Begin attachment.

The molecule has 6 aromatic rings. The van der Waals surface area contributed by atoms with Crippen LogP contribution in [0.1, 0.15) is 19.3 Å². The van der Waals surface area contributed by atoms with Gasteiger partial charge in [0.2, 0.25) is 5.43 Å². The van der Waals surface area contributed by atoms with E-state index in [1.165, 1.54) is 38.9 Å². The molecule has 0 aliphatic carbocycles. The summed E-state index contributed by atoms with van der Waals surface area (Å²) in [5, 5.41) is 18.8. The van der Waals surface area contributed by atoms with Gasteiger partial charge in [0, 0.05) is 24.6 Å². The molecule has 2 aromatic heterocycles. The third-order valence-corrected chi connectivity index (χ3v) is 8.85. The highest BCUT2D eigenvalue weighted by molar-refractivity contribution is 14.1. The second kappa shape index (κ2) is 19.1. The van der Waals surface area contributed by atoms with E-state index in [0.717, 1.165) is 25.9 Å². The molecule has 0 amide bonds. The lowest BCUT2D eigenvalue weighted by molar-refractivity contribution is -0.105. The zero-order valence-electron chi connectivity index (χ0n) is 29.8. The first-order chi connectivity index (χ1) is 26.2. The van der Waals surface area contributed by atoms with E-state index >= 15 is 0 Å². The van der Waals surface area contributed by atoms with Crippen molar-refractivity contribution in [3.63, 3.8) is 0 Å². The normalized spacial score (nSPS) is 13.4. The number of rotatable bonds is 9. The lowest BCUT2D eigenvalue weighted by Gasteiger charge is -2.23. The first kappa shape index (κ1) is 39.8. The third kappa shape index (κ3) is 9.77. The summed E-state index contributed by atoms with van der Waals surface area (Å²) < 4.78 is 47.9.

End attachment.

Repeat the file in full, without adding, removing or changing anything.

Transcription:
The molecule has 6 aromatic rings. The van der Waals surface area contributed by atoms with Crippen LogP contribution in [0.1, 0.15) is 19.3 Å². The van der Waals surface area contributed by atoms with Gasteiger partial charge in [0.2, 0.25) is 5.43 Å². The van der Waals surface area contributed by atoms with E-state index in [1.165, 1.54) is 38.9 Å². The molecule has 0 aliphatic carbocycles. The summed E-state index contributed by atoms with van der Waals surface area (Å²) in [5, 5.41) is 18.8. The van der Waals surface area contributed by atoms with Gasteiger partial charge in [0, 0.05) is 24.6 Å². The molecule has 2 aromatic heterocycles. The third-order valence-corrected chi connectivity index (χ3v) is 8.85. The highest BCUT2D eigenvalue weighted by molar-refractivity contribution is 14.1. The second kappa shape index (κ2) is 19.1. The van der Waals surface area contributed by atoms with E-state index in [0.717, 1.165) is 25.9 Å². The molecule has 0 amide bonds. The lowest BCUT2D eigenvalue weighted by molar-refractivity contribution is -0.105. The zero-order valence-electron chi connectivity index (χ0n) is 29.8. The first-order chi connectivity index (χ1) is 26.2. The van der Waals surface area contributed by atoms with E-state index >= 15 is 0 Å². The van der Waals surface area contributed by atoms with Crippen molar-refractivity contribution in [3.63, 3.8) is 0 Å². The normalized spacial score (nSPS) is 13.4. The number of rotatable bonds is 9. The lowest BCUT2D eigenvalue weighted by Gasteiger charge is -2.23. The first kappa shape index (κ1) is 39.8. The third kappa shape index (κ3) is 9.77. The summed E-state index contributed by atoms with van der Waals surface area (Å²) < 4.78 is 47.9.